Robert Horry once said, “Pressure can break pipes. It can also make diamonds.” Indeed, pressure can be both a motivating force but also a cause for unhappiness, as it can cause one to feel stressed, but can also be construed as a motivating force to push oneself to do better, or do something faster. At the same time, it is important to recognize that pressure is such a broad concept and can come from so many various sources and manifest itself in so many different forms. It can be self-imposed or due to expectations from others; it can be short-term such as when there is an urgent deadline, or long-term such as when one feels pressured to lead his or her life is a different way. It can be argued that pressure when based on goals will be more likely to be a motivating force, while pressure that is experienced over a longer period of time, will more likely cause one unhappiness.

Some argue that without pressure, no ‘diamonds’ can be made. This is due to it contributing to two ingredients for success – the desire for success and the motivation to improve oneself. Without a desire to succeed, there is no need for pressure. The greater the desire, the greater the pressure. Additionally, pressure causes one to act, to improve oneself. Without pressure, people will not work harder in preparation and people will not be able to train themselves mentally to be resilient and strong, qualities which will help them advance their goals.  In this sense, pressure is an example of an obstacle in one’s life, which challenges one to overcome it, with the prize on the other side. Pressure requires one to be tougher, and requires one to manage it. Athletes who are training their entire lives in order to put on their best performance at a competition will undoubtedly feel pressured, but that is not because they are not well-prepared, but rather because they want to triumph badly. When pressured, people work harder. Pressure thus does not promise to be easy, but it does promise to be rewarding.

However, pressure that comes from the expectations of others can be both a motivating force and a cause for unhappiness. In the case of children who are expected by their parents to do well in subjects – even those they have no interest in – pressure is clearly undesirable. However, for pressure that arises from the weight of other people’s hope such as when entire countries rally behind their athletes, it can be considered a motivating force. When it was plausible that Joseph Schooling could clinch Singapore’s first gold medal, there were talks about it all over the country, which is likely to have increased the stakes and pressure for Schooling. Yet, Schooling used such pressure as motivation, and ultimately did manage to clinch the gold medal and made his supporters proud. This is as the pressure was not only a form of expectation, but also support; it is not based on punishment, but rather goodwill and hope, and in this way, pressure can be positive.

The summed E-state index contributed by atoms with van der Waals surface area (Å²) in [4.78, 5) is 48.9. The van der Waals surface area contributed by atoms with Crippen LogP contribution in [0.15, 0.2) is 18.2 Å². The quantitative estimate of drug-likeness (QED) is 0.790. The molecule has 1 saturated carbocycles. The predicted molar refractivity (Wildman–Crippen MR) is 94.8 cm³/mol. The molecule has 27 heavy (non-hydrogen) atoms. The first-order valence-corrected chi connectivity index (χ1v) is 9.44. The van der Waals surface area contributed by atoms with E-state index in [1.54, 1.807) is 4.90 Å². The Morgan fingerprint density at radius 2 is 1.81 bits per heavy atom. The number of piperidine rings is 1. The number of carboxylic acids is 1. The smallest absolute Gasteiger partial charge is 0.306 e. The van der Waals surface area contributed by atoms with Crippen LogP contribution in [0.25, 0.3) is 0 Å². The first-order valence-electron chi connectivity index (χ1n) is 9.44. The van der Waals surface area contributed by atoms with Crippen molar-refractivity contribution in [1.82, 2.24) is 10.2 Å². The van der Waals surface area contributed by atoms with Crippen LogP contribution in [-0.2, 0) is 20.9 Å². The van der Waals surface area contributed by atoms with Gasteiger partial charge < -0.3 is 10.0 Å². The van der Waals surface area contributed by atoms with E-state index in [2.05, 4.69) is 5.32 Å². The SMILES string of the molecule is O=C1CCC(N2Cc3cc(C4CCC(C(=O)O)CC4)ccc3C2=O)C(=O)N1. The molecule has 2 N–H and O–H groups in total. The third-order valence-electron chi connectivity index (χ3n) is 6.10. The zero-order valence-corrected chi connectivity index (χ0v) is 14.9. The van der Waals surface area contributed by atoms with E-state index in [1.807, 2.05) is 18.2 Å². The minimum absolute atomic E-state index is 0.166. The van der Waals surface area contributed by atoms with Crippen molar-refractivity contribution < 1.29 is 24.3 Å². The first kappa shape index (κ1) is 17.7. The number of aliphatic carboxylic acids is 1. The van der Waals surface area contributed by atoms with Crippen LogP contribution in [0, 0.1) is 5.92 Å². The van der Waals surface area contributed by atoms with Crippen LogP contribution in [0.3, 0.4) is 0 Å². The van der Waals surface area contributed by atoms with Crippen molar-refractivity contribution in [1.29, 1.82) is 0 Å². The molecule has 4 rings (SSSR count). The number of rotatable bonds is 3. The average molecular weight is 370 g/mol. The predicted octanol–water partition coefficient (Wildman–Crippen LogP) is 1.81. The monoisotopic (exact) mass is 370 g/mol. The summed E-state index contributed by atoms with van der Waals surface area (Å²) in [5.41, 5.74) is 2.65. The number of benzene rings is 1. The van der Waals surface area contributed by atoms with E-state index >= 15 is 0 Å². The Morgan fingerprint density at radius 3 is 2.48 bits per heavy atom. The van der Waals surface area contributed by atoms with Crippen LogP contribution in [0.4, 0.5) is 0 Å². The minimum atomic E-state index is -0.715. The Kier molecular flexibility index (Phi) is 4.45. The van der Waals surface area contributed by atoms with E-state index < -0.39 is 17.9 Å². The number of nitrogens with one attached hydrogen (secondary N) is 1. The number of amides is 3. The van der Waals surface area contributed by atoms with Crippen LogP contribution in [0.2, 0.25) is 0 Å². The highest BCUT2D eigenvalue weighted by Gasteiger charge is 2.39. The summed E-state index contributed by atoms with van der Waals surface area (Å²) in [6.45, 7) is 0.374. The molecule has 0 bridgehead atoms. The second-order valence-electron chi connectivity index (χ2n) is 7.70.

However, pressure when imposed on oneself over prolonged periods of time can make one unhappy, as it can lead to both physical toil and mental turmoil. Science has shown that prolonged pressure can lead to symptoms like migraines and headaches which impede functioning, as well as well-being. It has effects on nearly every part of the body, from causing gastrointestinal disorders to endocrine malfunctioning. Unexplained disorders are thus often a result of stress. For example, athletes who are pressured may force themselves to train way harder than they actually want to, making them fatigued and ironically, able to perform less than optimally, setting themselves up for a vicious cycle as they then try to train even harder to make up for it. People may tell themselves that they are never good enough, which in suitable doses makes one work harder. However, if one continually subjects oneself to such criticism whether by themselves or by others, they are setting themselves up for lower self-esteem. The pressure thus causes people to break because regardless of how much they work, they never think they can succeed. This is the basis of the best-selling book ‘Secret’, which encourages readers to do the opposite and believe in themselves instead of being overcome by pressure.

Pressure can also cause unhappiness when they make goals the end in itself.  Ultimately, this can even lead them to think of success as something they must have, rather than a desirable goal. The difference between the two is that the former will make people tie their self-worth and their entire world to whether they succeed or not. This is so true for many students who are extremely pressured by expectations arising from themselves, teachers or parents that they must perform well for their exams, believing that any other outcomes are construed as failures. Stories of young children committing suicide after scoring poorly for exams in Singapore are unfortunate examples of how pressure can be toxic.

Finally, we must also take into consideration the fact that different people have different capacities for pressure. While some enjoy the adrenaline of pressure and perform well under it, others cannot cope with it and break under it. It is thus more important for people to identify for themselves when they are over the optimal threshold, when pressure switches from motivating force to a cause for unhappiness, and then apply strategies that work for them. Different people have different strategies to deal with it: some people will take a break from what they are pressured by, such as by playing recreational sports or engaging in their hobbies while others require the support of family and close ones.

In conclusion, whether pressure is a motivating force or a cause for unhappiness depends on why one is experiencing pressure, and how one experiences it.  As with many things in life, balance is what people should strive for, in order to make pressure a friend rather than a foe.